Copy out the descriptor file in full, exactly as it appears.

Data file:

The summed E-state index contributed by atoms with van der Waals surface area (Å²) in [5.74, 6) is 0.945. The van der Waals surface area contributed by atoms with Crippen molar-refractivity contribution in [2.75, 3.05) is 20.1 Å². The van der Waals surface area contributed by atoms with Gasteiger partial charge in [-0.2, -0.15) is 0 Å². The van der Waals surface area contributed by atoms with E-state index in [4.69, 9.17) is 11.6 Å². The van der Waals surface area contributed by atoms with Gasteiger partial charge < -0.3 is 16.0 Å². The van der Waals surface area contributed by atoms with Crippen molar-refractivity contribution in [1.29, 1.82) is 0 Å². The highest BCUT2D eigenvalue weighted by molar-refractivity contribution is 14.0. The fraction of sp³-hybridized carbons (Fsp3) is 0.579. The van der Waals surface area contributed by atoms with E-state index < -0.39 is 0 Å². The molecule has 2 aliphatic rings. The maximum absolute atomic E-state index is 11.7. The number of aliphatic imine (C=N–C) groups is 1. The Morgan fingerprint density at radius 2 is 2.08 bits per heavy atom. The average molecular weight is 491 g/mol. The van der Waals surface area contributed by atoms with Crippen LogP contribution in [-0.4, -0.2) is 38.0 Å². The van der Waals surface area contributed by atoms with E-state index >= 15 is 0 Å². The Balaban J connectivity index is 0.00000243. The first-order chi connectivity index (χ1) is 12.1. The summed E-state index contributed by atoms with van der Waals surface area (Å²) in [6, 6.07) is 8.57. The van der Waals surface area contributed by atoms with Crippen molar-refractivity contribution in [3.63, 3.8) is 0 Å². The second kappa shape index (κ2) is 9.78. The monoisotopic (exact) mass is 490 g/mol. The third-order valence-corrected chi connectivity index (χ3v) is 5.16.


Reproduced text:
The summed E-state index contributed by atoms with van der Waals surface area (Å²) in [5.74, 6) is 0.945. The van der Waals surface area contributed by atoms with Crippen molar-refractivity contribution in [2.75, 3.05) is 20.1 Å². The van der Waals surface area contributed by atoms with Gasteiger partial charge in [-0.2, -0.15) is 0 Å². The van der Waals surface area contributed by atoms with E-state index in [4.69, 9.17) is 11.6 Å². The van der Waals surface area contributed by atoms with Gasteiger partial charge < -0.3 is 16.0 Å². The van der Waals surface area contributed by atoms with Crippen molar-refractivity contribution in [1.29, 1.82) is 0 Å². The highest BCUT2D eigenvalue weighted by molar-refractivity contribution is 14.0. The fraction of sp³-hybridized carbons (Fsp3) is 0.579. The van der Waals surface area contributed by atoms with E-state index < -0.39 is 0 Å². The molecule has 2 aliphatic rings. The maximum absolute atomic E-state index is 11.7. The number of aliphatic imine (C=N–C) groups is 1. The Morgan fingerprint density at radius 2 is 2.08 bits per heavy atom. The average molecular weight is 491 g/mol. The van der Waals surface area contributed by atoms with Crippen LogP contribution in [-0.4, -0.2) is 38.0 Å². The van der Waals surface area contributed by atoms with E-state index >= 15 is 0 Å². The Balaban J connectivity index is 0.00000243. The first-order chi connectivity index (χ1) is 12.1. The summed E-state index contributed by atoms with van der Waals surface area (Å²) in [6, 6.07) is 8.57. The van der Waals surface area contributed by atoms with Crippen molar-refractivity contribution in [3.63, 3.8) is 0 Å². The second kappa shape index (κ2) is 9.78. The monoisotopic (exact) mass is 490 g/mol. The third-order valence-corrected chi connectivity index (χ3v) is 5.16.